Seventh Meeting of the Regular Process for World Ocean Assessment: The seventh Meeting of the Ad Hoc Working Group of the Whole on the Regular Process for Global Reporting and Assessment of the State of the Marine Environment, including Socioeconomic Aspects (World Ocean Assessment), aims to improve understanding of oceans and to develop a global mechanism for delivering science-based information to decision makers and the public. dates: 3- 9 August 2016 location: UN Headquarters, New York contact: UNDOALOS phone: +1-212-963-3962 email: [email protected] www: http://www.un.org/Depts/los/global_reporting/global_reporting.htm
BBNJ PrepCom 2: The second meeting of the Preparatory Committee for an international legally binding instrument on marine biodiversity in areas beyond national jurisdiction (BBNJ) will address marine genetic resources, area-based management tools, environmental impact assessments, capacity building, transfer of marine technology and crosscutting issues. dates: 26 August - 9 September 2016 location: UN Headquarters, New York contact: UNDOALOS phone: +1-212-963-3962 fax: +1-212-963-5847 email: [email protected] www: http://www.un.org/depts/los/biodiversity/prepcom.htm
2016 Our Ocean Conference: The 2016 Our Ocean conference will focus on key current ocean issues: marine protected areas, sustainable fisheries, marine pollution, and climate-related impacts on the ocean. dates: 15-16 September 2016 location: Washington D.C., US contact: US Department of State Bureau of Oceans and International Environmental and Scientific Affairs email: [email protected] www: http://ourocean2016.org
Eleventh International Conference on Waste Management and Technology (ICWMT 11): Organized by the Basel Convention Regional Centre (BCRC) for Asia and the Pacific, and hosted by UNEP, the Stockholm Convention Regional Centre for Capacity-Building and the Transfer of Technology in Asia and the Pacific, China’s Ministry of Environmental Protection and others, ICWMT 11 participants will discuss the theme of “Green Low-carbon Circular Development,” including such issues as POPs waste management and disposal, management and disposal of wastes containing heavy metals, hazardous waste management, technology transfer, and circular economy design and implementation. dates: 21-24 October 2016 location: Beijing, China contact: Shi Xiong, BCRC for Asia and the Pacific phone: +86-10-62794351 fax: +86-10-62772048 email: [email protected] www: http://2016.icwmt.org/ICWMT2016/indexen.asp?id=3099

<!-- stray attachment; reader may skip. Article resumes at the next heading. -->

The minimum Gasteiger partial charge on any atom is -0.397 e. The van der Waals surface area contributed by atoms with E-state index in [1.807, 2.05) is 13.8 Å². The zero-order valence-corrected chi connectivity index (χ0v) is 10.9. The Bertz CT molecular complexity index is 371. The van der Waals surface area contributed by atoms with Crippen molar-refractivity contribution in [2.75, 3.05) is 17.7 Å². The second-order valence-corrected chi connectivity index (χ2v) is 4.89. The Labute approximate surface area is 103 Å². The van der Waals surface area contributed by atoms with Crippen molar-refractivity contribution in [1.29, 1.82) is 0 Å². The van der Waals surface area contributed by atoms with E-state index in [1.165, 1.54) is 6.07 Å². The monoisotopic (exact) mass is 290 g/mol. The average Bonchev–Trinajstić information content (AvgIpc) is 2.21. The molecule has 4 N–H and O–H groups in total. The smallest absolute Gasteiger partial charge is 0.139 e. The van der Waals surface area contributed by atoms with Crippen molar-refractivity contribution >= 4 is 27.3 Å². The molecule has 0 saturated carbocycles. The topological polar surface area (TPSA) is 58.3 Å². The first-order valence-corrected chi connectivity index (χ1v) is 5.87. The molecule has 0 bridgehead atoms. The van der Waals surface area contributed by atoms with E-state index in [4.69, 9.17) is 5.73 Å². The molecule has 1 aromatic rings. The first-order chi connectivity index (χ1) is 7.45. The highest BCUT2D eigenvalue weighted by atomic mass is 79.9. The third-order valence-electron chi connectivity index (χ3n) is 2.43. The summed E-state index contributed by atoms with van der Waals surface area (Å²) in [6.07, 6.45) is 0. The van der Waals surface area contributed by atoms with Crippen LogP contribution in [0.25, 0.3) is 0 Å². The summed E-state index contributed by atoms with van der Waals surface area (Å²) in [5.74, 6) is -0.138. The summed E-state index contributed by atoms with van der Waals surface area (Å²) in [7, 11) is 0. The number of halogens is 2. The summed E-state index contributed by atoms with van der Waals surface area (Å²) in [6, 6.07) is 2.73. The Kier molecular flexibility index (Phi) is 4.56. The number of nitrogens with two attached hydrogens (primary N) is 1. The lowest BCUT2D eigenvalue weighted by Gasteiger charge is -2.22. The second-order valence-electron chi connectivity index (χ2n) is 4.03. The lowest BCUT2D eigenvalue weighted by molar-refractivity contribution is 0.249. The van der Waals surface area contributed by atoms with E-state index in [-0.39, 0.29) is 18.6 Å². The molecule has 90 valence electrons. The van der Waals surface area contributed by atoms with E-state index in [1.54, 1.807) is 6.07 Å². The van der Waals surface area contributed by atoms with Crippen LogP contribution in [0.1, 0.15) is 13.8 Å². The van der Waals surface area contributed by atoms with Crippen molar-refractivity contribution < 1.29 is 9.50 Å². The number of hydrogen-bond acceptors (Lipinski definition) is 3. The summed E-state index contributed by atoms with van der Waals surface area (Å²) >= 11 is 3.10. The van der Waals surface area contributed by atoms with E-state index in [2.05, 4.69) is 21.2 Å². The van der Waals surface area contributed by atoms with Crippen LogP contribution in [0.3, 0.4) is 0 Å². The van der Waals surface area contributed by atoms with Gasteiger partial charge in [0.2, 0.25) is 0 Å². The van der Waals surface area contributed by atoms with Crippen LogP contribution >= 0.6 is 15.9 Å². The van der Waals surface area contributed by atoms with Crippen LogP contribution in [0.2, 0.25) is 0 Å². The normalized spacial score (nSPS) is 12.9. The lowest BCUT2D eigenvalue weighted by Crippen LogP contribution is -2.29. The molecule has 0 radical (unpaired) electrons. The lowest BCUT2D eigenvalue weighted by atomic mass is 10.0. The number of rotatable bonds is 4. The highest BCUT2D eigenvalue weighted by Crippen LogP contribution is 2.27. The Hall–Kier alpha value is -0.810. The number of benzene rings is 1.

Seventh Regional 3R Forum in Asia and the Pacific: Organized and co-hosted by the UN Centre for Regional Development (UNCRD), the Forum is intended to serve as a framework for 3R (reduce, reuse, recycle) policy dialogue among high-level government representatives from Asia-Pacific countries, city mayors and administrators, and other professionals. The forum will focus on technical assistance for country projects, information sharing and networking for the promotion of 3R policies in Asia and the Pacific. dates: 2-4 November 2016 location: Adelaide, Australia contact: UNCRD Secretariat phone: +81-52-561-9377 fax: +81-52-561-9375 email: [email protected] www: http://www.uncrd.or.jp
Thirteenth Meeting of the Conference of the Parties (COP) to the Basel Convention, the Eighth Meeting of the COP to the Rotterdam Convention and the Eighth Meeting of the COP to the Stockholm Convention: These meetings will convene back-to-back in 2017 to discuss issues under each Convention, and joint issues shared among the Conventions. dates: 23 April - 4 May 2017 location: Geneva, Switzerland contact: BRS Secretariat phone: +41-22-917-8729 fax: +41-22-917-8098 email: [email protected] www: http://www.basel.int , http://www.pic.int , http://www.pops.int
High-Level UN Conference to Support the Implementation of SDG 14: This high-level UN Conference, co-hosted by the governments of Fiji and Sweden, will coincide with World Oceans Day. The theme of the conference is “Protect our oceans, protect our future: Partnering for the implementation of Sustainable Development Goal 14.” dates: 5-9 June 2017 location: Nadi, Fiji contact: Permanent Missions of Fiji and Sweden phone: +1-212-687-4130 (Fiji); +1-212-583-2500 (Sweden) www: https://sustainabledevelopment.un.org/?page=view&nr=1863&type=13&menu=1634
ICP-18: The dates and topic for the next meeting of the ICP will be determined by the 71st session of the UN General Assembly in its annual debate on “Oceans and the law of the sea,” should it decide to extend the ICP’s mandate. dates: TBD location: UN Headquarters, New York contact: UNDOALOS phone: +1-212-963-3962 email: [email protected] www: http://www.un.org/depts/los/consultative_process/consultative_process.htm